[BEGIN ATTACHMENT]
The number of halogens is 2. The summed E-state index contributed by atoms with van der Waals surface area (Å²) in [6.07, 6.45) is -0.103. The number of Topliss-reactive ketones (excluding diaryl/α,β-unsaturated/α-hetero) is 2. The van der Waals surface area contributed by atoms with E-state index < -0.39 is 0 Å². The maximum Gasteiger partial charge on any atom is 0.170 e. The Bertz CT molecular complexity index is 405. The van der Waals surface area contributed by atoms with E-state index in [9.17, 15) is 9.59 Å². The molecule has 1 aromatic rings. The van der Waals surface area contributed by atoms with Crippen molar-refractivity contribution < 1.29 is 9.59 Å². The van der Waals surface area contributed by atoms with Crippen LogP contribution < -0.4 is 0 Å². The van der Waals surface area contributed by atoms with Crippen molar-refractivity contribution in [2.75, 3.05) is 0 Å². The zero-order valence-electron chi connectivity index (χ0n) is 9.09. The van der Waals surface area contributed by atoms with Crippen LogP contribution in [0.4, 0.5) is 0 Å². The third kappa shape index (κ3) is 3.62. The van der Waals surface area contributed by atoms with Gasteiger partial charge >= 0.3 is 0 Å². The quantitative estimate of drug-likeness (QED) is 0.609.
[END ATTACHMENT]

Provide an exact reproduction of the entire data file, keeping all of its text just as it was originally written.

The number of halogens is 2. The summed E-state index contributed by atoms with van der Waals surface area (Å²) in [6.07, 6.45) is -0.103. The number of Topliss-reactive ketones (excluding diaryl/α,β-unsaturated/α-hetero) is 2. The van der Waals surface area contributed by atoms with E-state index < -0.39 is 0 Å². The maximum Gasteiger partial charge on any atom is 0.170 e. The Bertz CT molecular complexity index is 405. The van der Waals surface area contributed by atoms with E-state index in [9.17, 15) is 9.59 Å². The molecule has 1 aromatic rings. The van der Waals surface area contributed by atoms with Crippen molar-refractivity contribution < 1.29 is 9.59 Å². The van der Waals surface area contributed by atoms with Crippen LogP contribution < -0.4 is 0 Å². The van der Waals surface area contributed by atoms with Crippen molar-refractivity contribution in [2.75, 3.05) is 0 Å². The zero-order valence-electron chi connectivity index (χ0n) is 9.09. The van der Waals surface area contributed by atoms with Crippen LogP contribution in [0.4, 0.5) is 0 Å². The third kappa shape index (κ3) is 3.62. The van der Waals surface area contributed by atoms with Gasteiger partial charge >= 0.3 is 0 Å². The quantitative estimate of drug-likeness (QED) is 0.609.